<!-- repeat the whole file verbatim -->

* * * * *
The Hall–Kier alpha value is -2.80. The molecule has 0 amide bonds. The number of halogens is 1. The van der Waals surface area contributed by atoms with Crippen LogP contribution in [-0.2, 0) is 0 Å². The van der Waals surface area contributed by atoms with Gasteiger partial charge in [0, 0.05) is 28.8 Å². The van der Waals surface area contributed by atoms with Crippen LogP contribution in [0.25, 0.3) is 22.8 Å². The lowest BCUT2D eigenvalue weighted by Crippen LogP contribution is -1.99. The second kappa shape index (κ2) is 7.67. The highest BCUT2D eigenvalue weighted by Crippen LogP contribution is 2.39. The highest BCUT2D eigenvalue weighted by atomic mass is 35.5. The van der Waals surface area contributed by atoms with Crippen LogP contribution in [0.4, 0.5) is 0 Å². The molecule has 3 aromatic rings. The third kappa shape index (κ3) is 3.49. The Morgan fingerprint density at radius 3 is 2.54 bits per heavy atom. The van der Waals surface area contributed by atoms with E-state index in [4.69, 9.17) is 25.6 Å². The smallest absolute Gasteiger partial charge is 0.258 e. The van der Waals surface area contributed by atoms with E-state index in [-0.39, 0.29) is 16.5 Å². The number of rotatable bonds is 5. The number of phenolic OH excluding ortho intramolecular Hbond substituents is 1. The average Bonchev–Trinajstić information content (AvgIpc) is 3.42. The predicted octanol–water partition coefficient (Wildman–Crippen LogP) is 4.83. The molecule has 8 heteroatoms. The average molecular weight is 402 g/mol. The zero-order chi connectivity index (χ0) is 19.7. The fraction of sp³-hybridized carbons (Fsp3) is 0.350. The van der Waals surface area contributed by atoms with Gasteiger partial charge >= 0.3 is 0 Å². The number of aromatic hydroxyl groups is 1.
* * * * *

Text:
The Hall–Kier alpha value is -2.80. The molecule has 0 amide bonds. The number of halogens is 1. The van der Waals surface area contributed by atoms with Crippen LogP contribution in [-0.2, 0) is 0 Å². The van der Waals surface area contributed by atoms with Gasteiger partial charge in [0, 0.05) is 28.8 Å². The van der Waals surface area contributed by atoms with Crippen LogP contribution in [0.25, 0.3) is 22.8 Å². The lowest BCUT2D eigenvalue weighted by Crippen LogP contribution is -1.99. The second kappa shape index (κ2) is 7.67. The highest BCUT2D eigenvalue weighted by Crippen LogP contribution is 2.39. The highest BCUT2D eigenvalue weighted by atomic mass is 35.5. The van der Waals surface area contributed by atoms with Crippen LogP contribution in [0.4, 0.5) is 0 Å². The molecule has 3 aromatic rings. The third kappa shape index (κ3) is 3.49. The Morgan fingerprint density at radius 3 is 2.54 bits per heavy atom. The van der Waals surface area contributed by atoms with E-state index in [4.69, 9.17) is 25.6 Å². The smallest absolute Gasteiger partial charge is 0.258 e. The van der Waals surface area contributed by atoms with E-state index in [-0.39, 0.29) is 16.5 Å². The number of rotatable bonds is 5. The number of phenolic OH excluding ortho intramolecular Hbond substituents is 1. The average Bonchev–Trinajstić information content (AvgIpc) is 3.42. The predicted octanol–water partition coefficient (Wildman–Crippen LogP) is 4.83. The molecule has 8 heteroatoms. The average molecular weight is 402 g/mol. The zero-order chi connectivity index (χ0) is 19.7. The fraction of sp³-hybridized carbons (Fsp3) is 0.350. The van der Waals surface area contributed by atoms with Gasteiger partial charge >= 0.3 is 0 Å². The number of aromatic hydroxyl groups is 1.